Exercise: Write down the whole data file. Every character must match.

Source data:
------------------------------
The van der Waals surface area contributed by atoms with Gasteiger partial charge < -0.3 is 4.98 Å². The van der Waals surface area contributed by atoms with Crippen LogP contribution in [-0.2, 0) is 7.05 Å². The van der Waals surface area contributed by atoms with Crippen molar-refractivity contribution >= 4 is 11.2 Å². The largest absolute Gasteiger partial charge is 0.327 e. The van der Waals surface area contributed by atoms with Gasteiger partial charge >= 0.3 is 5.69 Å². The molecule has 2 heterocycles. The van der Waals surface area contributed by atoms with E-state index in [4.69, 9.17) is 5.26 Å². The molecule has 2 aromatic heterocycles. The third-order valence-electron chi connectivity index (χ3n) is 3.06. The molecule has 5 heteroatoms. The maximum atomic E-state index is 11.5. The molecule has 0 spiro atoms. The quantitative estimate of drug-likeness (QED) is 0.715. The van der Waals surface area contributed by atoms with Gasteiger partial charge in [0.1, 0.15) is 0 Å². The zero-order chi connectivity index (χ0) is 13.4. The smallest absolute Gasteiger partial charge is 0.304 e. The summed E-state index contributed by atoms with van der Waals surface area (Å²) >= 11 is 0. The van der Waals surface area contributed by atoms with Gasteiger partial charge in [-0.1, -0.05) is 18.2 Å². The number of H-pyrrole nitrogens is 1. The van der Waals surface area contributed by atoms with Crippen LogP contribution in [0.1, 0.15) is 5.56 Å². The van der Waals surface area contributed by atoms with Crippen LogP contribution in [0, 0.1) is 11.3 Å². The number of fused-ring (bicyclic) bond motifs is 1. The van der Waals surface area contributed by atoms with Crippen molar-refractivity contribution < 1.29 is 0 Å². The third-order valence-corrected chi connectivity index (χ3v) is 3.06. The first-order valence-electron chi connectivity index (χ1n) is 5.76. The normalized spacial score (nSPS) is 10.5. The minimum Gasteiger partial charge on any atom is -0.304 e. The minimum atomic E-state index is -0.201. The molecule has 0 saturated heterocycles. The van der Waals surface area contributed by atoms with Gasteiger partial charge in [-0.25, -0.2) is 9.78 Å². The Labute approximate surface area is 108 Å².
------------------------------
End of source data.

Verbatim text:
The van der Waals surface area contributed by atoms with Gasteiger partial charge < -0.3 is 4.98 Å². The van der Waals surface area contributed by atoms with Crippen LogP contribution in [-0.2, 0) is 7.05 Å². The van der Waals surface area contributed by atoms with Crippen molar-refractivity contribution >= 4 is 11.2 Å². The largest absolute Gasteiger partial charge is 0.327 e. The van der Waals surface area contributed by atoms with Gasteiger partial charge >= 0.3 is 5.69 Å². The molecule has 2 heterocycles. The van der Waals surface area contributed by atoms with E-state index in [4.69, 9.17) is 5.26 Å². The molecule has 2 aromatic heterocycles. The third-order valence-electron chi connectivity index (χ3n) is 3.06. The molecule has 5 heteroatoms. The maximum atomic E-state index is 11.5. The molecule has 0 spiro atoms. The quantitative estimate of drug-likeness (QED) is 0.715. The van der Waals surface area contributed by atoms with Gasteiger partial charge in [0.1, 0.15) is 0 Å². The zero-order chi connectivity index (χ0) is 13.4. The smallest absolute Gasteiger partial charge is 0.304 e. The summed E-state index contributed by atoms with van der Waals surface area (Å²) >= 11 is 0. The van der Waals surface area contributed by atoms with Gasteiger partial charge in [-0.1, -0.05) is 18.2 Å². The number of H-pyrrole nitrogens is 1. The van der Waals surface area contributed by atoms with Crippen LogP contribution in [0.1, 0.15) is 5.56 Å². The van der Waals surface area contributed by atoms with Crippen LogP contribution in [0, 0.1) is 11.3 Å². The number of fused-ring (bicyclic) bond motifs is 1. The van der Waals surface area contributed by atoms with Crippen molar-refractivity contribution < 1.29 is 0 Å². The third-order valence-corrected chi connectivity index (χ3v) is 3.06. The first-order valence-electron chi connectivity index (χ1n) is 5.76. The normalized spacial score (nSPS) is 10.5. The minimum Gasteiger partial charge on any atom is -0.304 e. The minimum atomic E-state index is -0.201. The molecule has 0 saturated heterocycles. The van der Waals surface area contributed by atoms with Gasteiger partial charge in [-0.25, -0.2) is 9.78 Å². The Labute approximate surface area is 108 Å².